Close Window

Lewis : rudens

rudens, rŭdens, entis (gen. plur. rudentium, Vitr. 10, 19; Prud. adv. Symm. praef. 2; abl. rudenti, Vitr. 10, 2), m. (fem., Plaut. Rud. 4, 3, 1) [etym. unknown; acc. to the ancients from rudo, on account of the rattling; v. Non. p. 51], a rope, line, cord (very freq. and class.; syn.: restis, funis). Usu., a rope, line, belonging to the standing or running rigging of a ship; a stay, halyard, sheet, etc.; plur. collect., the rigging, cordage: clamor tonitruum et rudentum sibilus, Pac. ap. Cael. ap. Cic. Fam. 8, 2, 1; cf. Varr. L. L. 5, § 7 Müll. N. cr.; and Serv. Verg. A. 1, 87 (Trag. Rel. p. 100 Rib.); imitated by Vergil: clamorque virum stridorque rudentum, Verg. A. 1, 87; Plaut. Rud. 4, 3, 1; 76; 92; Cic. Div. 1, 56, 127; Quint. 10, 7, 23; Verg. A. 3, 267; 682; 10, 229; Hor. Epod. 10, 5; Ov. M. 3, 616; 11, 474; 495 et saep.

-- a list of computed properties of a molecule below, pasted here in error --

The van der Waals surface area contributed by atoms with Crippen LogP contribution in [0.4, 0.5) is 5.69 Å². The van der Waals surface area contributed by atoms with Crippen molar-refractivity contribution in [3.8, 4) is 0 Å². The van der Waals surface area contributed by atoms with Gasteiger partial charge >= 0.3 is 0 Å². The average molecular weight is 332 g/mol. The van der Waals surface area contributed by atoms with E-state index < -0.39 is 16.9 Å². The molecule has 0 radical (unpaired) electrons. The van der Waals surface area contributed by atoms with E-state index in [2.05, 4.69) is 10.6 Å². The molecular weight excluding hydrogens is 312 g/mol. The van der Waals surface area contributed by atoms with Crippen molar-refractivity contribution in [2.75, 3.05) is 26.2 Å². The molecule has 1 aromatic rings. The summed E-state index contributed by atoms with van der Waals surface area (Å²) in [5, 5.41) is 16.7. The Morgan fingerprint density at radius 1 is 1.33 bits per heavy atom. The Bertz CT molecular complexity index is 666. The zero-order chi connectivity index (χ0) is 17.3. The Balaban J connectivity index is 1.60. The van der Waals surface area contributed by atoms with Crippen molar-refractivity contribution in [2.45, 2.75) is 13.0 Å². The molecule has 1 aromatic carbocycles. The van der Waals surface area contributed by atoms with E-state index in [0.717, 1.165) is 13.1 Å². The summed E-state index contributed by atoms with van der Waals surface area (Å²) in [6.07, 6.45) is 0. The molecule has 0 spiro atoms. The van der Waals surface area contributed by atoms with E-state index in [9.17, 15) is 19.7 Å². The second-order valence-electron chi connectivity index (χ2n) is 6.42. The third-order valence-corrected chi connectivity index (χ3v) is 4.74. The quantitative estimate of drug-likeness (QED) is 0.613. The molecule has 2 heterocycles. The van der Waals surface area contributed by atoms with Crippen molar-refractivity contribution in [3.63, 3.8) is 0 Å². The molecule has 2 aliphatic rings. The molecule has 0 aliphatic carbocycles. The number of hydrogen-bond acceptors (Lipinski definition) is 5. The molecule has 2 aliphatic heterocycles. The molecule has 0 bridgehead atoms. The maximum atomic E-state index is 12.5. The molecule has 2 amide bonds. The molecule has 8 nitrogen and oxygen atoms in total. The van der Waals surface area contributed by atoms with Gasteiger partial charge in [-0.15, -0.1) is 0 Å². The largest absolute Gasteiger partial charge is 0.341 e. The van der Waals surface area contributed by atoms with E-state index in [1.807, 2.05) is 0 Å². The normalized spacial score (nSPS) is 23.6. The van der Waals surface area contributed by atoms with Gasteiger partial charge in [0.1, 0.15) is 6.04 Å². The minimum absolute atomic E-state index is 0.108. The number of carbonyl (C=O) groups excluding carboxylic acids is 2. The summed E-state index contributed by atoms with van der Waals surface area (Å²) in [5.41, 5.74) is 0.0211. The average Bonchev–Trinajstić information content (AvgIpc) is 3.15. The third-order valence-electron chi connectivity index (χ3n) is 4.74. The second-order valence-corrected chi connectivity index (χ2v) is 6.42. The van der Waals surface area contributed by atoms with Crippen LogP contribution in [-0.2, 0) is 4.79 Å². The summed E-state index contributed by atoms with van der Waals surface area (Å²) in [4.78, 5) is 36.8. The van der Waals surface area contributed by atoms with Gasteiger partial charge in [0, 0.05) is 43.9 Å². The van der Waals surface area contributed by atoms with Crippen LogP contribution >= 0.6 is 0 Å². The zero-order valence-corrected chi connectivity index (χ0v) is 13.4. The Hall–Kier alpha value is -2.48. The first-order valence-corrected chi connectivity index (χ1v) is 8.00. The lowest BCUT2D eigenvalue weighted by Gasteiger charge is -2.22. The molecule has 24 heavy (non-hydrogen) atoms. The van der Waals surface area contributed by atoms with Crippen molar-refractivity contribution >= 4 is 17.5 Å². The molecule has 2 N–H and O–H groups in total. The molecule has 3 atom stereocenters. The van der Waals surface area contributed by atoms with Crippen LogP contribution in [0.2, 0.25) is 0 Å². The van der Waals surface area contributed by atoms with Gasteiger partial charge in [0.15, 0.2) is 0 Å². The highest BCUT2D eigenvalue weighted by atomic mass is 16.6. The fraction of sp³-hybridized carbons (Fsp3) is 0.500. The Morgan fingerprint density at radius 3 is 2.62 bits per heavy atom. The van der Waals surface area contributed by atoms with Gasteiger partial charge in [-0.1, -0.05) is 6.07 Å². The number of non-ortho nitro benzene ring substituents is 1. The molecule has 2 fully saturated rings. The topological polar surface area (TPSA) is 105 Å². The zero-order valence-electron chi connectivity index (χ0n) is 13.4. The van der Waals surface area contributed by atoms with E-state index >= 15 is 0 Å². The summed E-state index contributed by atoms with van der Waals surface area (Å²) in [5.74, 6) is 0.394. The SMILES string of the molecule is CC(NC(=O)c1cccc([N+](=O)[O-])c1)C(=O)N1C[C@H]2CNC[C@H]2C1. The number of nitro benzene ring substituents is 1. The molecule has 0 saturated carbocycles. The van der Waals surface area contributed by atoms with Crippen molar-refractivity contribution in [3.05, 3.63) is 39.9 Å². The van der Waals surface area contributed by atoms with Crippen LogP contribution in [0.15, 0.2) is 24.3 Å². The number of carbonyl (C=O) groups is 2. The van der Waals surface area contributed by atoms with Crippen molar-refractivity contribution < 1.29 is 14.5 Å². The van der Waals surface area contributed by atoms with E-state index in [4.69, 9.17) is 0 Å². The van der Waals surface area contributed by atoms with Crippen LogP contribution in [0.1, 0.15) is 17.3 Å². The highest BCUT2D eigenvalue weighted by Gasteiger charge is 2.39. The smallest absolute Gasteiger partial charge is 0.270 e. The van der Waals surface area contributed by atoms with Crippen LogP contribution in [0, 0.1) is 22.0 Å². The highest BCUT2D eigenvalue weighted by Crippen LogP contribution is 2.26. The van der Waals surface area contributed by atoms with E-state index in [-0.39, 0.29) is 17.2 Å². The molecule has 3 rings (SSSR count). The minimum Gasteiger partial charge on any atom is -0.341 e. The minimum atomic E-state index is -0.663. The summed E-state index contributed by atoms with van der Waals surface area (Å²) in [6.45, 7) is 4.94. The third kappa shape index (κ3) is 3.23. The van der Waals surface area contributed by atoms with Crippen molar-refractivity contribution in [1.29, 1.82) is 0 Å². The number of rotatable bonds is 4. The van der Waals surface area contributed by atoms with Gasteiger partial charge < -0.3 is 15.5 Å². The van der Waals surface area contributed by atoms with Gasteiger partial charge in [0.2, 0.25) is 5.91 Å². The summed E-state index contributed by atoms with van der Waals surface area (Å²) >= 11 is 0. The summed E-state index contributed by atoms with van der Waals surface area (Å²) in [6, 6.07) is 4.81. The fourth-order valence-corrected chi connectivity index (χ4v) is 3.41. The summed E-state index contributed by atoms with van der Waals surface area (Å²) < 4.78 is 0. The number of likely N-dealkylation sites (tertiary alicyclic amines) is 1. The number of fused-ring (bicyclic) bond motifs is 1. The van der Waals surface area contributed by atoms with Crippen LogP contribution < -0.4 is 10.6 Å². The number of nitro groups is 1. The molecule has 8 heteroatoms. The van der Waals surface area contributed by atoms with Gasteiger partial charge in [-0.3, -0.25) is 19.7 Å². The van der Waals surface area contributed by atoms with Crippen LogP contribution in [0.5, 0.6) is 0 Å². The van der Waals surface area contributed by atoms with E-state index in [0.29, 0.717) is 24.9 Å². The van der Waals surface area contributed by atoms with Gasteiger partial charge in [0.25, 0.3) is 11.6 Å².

Hence, Rudens, the title of a comedy by Plautus.— Trop.: rudentem explicavit immensum, spun a long yarn, unfolded a prodigious series of facts, Amm. 29, 1, 6. —Prov.: rudentibus apta fortuna, a very uncertain fortune, Cic. Tusc. 5, 14, 40.

The rope of an engine of war, Vitr. 10, 17 sq.